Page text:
Contrarily, a warranty is an arrangement which is corroborative to the main purpose of the contract. The breach of such a warranty must give rise to a claim for damages but such warranty can not take away the right from the parties to reject and deny the acceptance of the goods. Warranties and Conditions can either be expressed or implied.

 

Explain Buyer’s Obligations

The obligations of the buyer must be specified in the contract of the sale of goods as to the payment, mode of payment, and provisions as to when goods are received. The provisions as to the mode of payment can be:

  • The buyer can pay in full upon receipt.
  • The buyer can pay in instalments.
  • The buyer can pay half upon receipt and the rest within 30 days of receiving the goods.

Sometimes disputes may arise related to the receiving of the goods. The contract of the sale of goods must specify that what qualifies as the ‘receipt’ of the delivery of goods.

 

Include Boilerplate Provisions

The provisions or the clauses customarily added at the end of a contract are known as boilerplates. They are also known as miscellaneous provisions. These provisions play a vital role because they affect the legal rights under the contract as well as all other clauses.

These boilerplate provisions include:

  • Rules on how the agreement will be interpreted
  • Law governing the subject-matter of the contract
  • The consequences of the invalid provisions in the contract
  • Whether third parties are deemed to be third party beneficiaries of the agreement
  • It includes notice provisions, merger provisions, severability clause, waiver provision, and so on.

 

Add an arbitration clause

Arbitration is outside court dispute resolving resolution. In the case of differences in opinion or disputes, one must have an arbitration clause intacted to its contract of sale of goods as a solution to resolve the future contingencies. Arbitration is cheaper and requires less red-tapism. The arbitration clause might read “All disputes arising under this Contract shall be settled by binding arbitration in the state of (name of state) or another location agreeable to both parties. An Arbitration award may be confirmed in a court of competent jurisdiction”.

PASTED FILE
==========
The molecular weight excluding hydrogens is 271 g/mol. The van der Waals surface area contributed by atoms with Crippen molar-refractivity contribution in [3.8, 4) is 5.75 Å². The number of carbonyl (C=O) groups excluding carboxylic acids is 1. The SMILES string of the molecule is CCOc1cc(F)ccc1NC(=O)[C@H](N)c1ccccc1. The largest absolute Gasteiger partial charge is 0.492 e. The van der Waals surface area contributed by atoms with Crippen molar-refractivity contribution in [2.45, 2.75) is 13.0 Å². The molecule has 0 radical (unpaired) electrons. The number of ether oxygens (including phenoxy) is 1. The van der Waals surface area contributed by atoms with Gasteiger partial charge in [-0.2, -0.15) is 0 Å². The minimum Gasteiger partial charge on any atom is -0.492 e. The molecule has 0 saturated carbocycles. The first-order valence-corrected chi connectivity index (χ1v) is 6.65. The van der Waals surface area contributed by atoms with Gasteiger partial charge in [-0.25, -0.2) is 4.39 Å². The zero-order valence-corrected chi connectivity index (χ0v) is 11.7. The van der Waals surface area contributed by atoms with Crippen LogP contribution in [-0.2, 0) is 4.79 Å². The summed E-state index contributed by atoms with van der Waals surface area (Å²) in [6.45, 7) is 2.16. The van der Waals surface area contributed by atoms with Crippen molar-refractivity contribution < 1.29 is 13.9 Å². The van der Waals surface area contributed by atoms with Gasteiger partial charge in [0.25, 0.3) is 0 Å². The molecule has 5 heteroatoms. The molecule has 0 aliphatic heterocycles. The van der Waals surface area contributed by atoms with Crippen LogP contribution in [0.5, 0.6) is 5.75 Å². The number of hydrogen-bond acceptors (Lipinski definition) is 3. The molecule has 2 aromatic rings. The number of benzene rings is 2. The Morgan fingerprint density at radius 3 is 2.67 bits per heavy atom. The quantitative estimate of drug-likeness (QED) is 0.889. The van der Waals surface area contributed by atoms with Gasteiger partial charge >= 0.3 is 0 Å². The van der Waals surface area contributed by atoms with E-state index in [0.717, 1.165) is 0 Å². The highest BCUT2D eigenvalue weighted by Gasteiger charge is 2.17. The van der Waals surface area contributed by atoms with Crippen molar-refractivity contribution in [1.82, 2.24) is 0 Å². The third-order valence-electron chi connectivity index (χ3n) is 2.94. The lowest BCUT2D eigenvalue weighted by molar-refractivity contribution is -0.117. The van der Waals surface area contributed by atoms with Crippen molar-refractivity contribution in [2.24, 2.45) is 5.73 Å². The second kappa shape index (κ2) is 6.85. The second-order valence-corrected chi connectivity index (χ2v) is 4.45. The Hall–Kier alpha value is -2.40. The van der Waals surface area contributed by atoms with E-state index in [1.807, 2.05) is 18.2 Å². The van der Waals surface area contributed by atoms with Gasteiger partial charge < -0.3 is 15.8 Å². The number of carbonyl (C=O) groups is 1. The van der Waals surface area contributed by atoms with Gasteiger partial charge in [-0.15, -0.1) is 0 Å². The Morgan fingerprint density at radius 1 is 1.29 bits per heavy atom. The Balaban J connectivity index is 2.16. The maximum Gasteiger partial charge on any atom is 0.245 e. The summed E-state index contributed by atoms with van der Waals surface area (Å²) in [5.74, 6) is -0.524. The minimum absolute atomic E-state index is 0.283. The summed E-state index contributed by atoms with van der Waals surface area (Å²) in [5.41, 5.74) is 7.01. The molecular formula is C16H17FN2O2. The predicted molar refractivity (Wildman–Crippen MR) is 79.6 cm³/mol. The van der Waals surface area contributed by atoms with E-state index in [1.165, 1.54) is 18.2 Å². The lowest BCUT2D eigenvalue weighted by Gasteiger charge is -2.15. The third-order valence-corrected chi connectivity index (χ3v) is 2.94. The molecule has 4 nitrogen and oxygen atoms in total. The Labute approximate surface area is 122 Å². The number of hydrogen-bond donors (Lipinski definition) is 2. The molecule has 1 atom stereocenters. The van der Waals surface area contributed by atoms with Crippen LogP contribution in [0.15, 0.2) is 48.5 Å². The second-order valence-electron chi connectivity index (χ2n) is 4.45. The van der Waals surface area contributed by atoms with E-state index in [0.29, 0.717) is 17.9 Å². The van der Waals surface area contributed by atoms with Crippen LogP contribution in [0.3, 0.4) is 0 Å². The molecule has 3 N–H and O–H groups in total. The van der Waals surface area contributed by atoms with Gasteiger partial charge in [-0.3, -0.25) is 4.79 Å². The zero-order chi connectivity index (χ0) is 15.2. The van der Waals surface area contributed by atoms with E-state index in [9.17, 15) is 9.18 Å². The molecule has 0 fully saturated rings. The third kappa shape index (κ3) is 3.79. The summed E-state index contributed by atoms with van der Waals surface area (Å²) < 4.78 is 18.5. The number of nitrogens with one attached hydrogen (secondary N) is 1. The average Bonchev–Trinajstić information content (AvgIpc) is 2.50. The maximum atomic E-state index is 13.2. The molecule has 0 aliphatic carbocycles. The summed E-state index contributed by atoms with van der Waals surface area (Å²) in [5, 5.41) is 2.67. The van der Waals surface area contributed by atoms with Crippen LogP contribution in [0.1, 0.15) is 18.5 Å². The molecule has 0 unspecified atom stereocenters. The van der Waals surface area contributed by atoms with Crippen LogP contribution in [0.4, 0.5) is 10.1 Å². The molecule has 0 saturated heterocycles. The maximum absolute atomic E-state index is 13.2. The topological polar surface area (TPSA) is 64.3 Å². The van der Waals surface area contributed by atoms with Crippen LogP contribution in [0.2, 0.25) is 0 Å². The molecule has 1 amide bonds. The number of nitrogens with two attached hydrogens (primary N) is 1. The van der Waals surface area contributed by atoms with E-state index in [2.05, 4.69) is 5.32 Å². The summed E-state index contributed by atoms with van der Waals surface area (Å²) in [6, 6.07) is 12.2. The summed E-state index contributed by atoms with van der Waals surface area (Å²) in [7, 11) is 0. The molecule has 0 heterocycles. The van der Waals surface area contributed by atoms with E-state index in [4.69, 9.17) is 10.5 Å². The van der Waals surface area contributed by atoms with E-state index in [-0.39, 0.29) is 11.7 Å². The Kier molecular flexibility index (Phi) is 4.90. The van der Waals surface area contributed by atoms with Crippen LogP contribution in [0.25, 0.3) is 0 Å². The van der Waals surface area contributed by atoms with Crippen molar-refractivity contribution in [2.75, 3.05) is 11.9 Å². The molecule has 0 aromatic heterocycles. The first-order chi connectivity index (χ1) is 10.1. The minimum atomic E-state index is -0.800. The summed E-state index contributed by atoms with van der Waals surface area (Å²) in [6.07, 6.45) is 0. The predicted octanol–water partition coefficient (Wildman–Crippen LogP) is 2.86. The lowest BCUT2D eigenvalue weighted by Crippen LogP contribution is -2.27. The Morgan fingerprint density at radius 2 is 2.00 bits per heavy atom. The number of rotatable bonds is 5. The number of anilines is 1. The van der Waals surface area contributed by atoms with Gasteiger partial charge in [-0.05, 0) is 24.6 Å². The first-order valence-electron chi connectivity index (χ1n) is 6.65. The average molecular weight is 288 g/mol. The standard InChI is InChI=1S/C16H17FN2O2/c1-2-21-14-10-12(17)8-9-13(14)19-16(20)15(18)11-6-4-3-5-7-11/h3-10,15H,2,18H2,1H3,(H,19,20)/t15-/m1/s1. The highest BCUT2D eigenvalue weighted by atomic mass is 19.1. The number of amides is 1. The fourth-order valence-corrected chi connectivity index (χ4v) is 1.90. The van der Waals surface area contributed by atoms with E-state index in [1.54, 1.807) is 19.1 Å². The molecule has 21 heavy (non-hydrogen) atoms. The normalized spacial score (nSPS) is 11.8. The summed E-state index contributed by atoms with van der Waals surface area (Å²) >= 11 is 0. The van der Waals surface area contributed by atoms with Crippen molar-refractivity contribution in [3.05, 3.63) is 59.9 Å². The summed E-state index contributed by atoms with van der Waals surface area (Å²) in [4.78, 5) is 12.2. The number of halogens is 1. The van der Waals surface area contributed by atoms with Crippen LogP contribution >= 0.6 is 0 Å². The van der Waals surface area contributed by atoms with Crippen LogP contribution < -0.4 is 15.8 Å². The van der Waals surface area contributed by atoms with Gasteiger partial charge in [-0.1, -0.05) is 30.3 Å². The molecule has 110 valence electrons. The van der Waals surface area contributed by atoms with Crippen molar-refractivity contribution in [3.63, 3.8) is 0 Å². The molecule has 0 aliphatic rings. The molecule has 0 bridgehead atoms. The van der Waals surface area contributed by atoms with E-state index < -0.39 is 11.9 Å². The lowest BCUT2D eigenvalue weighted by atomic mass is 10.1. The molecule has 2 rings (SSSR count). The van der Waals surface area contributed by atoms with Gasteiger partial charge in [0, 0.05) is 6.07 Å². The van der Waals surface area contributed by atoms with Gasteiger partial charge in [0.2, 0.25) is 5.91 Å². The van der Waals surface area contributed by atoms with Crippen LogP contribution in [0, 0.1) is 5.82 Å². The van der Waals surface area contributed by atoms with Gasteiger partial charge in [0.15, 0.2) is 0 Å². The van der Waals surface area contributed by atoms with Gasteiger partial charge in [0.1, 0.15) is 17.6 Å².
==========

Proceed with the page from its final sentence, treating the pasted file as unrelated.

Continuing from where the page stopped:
Finalizing of the agreement

Finalization of the agreement results in the enforceability of the clauses of the agreement. Once an agreement is final, it becomes a contract. It binds the buyer and seller. An agreement is finalized when signed by the parties to the contract. An agreement is finalized by signing the authorized signatures of both the parties. For this purpose, an agreement must have lines on either side of the last page of the document for the official and dated signature of the parties.

 

Conclusion

  • The agreement of the sale of goods must undergo certain stages and procedure to become a valid contract.
  • Before entering into the contract or finalizing the contract, the parties must check the credibility of the document and finalize it then.
  • There is no strict format as to the drafting of the contract of sale, it can be moulded as per the needs and requirements of the parties.
  • But there are certain clauses mentioned in this article which lays down paramount structure for the important clauses of the contract of sale of goods.
  • There is no legal framework as to the contents of a contract of sale of goods but the mentioning of certain clauses makes the contract stronger.

Aishwarya Says: